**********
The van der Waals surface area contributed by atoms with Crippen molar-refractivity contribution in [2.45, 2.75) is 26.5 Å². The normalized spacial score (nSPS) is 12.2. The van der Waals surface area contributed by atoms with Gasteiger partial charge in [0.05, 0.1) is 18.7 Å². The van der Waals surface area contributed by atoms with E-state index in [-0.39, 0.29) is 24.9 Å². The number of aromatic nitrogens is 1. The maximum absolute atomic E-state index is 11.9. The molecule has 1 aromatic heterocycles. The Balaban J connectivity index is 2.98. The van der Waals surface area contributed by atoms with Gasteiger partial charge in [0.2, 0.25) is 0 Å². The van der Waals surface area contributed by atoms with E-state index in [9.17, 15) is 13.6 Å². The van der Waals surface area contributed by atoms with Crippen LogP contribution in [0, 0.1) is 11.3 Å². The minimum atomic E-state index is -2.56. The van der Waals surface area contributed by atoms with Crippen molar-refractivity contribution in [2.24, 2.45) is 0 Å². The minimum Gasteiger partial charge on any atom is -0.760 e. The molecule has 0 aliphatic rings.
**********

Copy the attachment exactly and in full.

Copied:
The van der Waals surface area contributed by atoms with Crippen molar-refractivity contribution in [2.45, 2.75) is 26.5 Å². The normalized spacial score (nSPS) is 12.2. The van der Waals surface area contributed by atoms with Gasteiger partial charge in [0.05, 0.1) is 18.7 Å². The van der Waals surface area contributed by atoms with E-state index in [-0.39, 0.29) is 24.9 Å². The number of aromatic nitrogens is 1. The maximum absolute atomic E-state index is 11.9. The molecule has 1 aromatic heterocycles. The Balaban J connectivity index is 2.98. The van der Waals surface area contributed by atoms with Gasteiger partial charge in [0.2, 0.25) is 0 Å². The van der Waals surface area contributed by atoms with E-state index in [9.17, 15) is 13.6 Å². The van der Waals surface area contributed by atoms with Crippen LogP contribution in [0, 0.1) is 11.3 Å². The minimum atomic E-state index is -2.56. The van der Waals surface area contributed by atoms with Crippen molar-refractivity contribution in [2.24, 2.45) is 0 Å². The minimum Gasteiger partial charge on any atom is -0.760 e. The molecule has 0 aliphatic rings.